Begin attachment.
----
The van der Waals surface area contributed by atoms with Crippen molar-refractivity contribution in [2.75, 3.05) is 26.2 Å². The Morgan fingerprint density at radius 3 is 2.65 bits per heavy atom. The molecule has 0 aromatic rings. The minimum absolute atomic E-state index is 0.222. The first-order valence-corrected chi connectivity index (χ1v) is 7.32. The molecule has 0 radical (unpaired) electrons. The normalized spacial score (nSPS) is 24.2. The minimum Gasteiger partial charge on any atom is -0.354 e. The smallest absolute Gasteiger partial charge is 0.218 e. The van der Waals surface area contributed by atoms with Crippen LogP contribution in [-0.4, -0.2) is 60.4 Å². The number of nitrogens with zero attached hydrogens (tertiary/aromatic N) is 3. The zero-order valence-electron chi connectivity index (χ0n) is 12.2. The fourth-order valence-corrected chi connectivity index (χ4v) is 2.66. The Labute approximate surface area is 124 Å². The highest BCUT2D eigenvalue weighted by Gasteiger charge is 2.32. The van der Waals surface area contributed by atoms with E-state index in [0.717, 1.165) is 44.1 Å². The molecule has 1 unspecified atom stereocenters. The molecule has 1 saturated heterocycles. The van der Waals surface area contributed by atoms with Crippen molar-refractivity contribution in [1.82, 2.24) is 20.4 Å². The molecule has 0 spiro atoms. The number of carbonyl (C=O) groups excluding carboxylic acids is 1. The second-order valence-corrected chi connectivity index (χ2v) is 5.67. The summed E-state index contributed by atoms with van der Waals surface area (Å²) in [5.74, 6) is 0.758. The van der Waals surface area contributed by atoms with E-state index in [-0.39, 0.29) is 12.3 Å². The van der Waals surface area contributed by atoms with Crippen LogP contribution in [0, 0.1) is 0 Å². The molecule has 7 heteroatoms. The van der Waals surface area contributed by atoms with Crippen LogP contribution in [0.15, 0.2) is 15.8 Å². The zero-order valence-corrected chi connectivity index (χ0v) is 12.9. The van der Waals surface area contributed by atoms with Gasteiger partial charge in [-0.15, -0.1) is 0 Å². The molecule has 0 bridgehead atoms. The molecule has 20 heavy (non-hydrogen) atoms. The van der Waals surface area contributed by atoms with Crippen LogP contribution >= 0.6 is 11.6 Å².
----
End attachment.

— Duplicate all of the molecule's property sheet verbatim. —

The van der Waals surface area contributed by atoms with Crippen molar-refractivity contribution in [2.75, 3.05) is 26.2 Å². The Morgan fingerprint density at radius 3 is 2.65 bits per heavy atom. The molecule has 0 aromatic rings. The minimum absolute atomic E-state index is 0.222. The first-order valence-corrected chi connectivity index (χ1v) is 7.32. The molecule has 0 radical (unpaired) electrons. The normalized spacial score (nSPS) is 24.2. The minimum Gasteiger partial charge on any atom is -0.354 e. The smallest absolute Gasteiger partial charge is 0.218 e. The van der Waals surface area contributed by atoms with Crippen LogP contribution in [-0.4, -0.2) is 60.4 Å². The number of nitrogens with zero attached hydrogens (tertiary/aromatic N) is 3. The zero-order valence-electron chi connectivity index (χ0n) is 12.2. The fourth-order valence-corrected chi connectivity index (χ4v) is 2.66. The Labute approximate surface area is 124 Å². The highest BCUT2D eigenvalue weighted by Gasteiger charge is 2.32. The van der Waals surface area contributed by atoms with E-state index in [0.717, 1.165) is 44.1 Å². The molecule has 1 unspecified atom stereocenters. The molecule has 1 saturated heterocycles. The van der Waals surface area contributed by atoms with Crippen molar-refractivity contribution in [1.82, 2.24) is 20.4 Å². The molecule has 0 spiro atoms. The number of carbonyl (C=O) groups excluding carboxylic acids is 1. The second-order valence-corrected chi connectivity index (χ2v) is 5.67. The summed E-state index contributed by atoms with van der Waals surface area (Å²) in [5.74, 6) is 0.758. The van der Waals surface area contributed by atoms with E-state index in [-0.39, 0.29) is 12.3 Å². The van der Waals surface area contributed by atoms with Crippen LogP contribution in [0, 0.1) is 0 Å². The molecule has 7 heteroatoms. The van der Waals surface area contributed by atoms with Crippen LogP contribution in [0.15, 0.2) is 15.8 Å². The zero-order valence-corrected chi connectivity index (χ0v) is 12.9. The van der Waals surface area contributed by atoms with Gasteiger partial charge in [-0.15, -0.1) is 0 Å². The molecule has 0 bridgehead atoms. The molecule has 20 heavy (non-hydrogen) atoms. The van der Waals surface area contributed by atoms with Crippen LogP contribution >= 0.6 is 11.6 Å².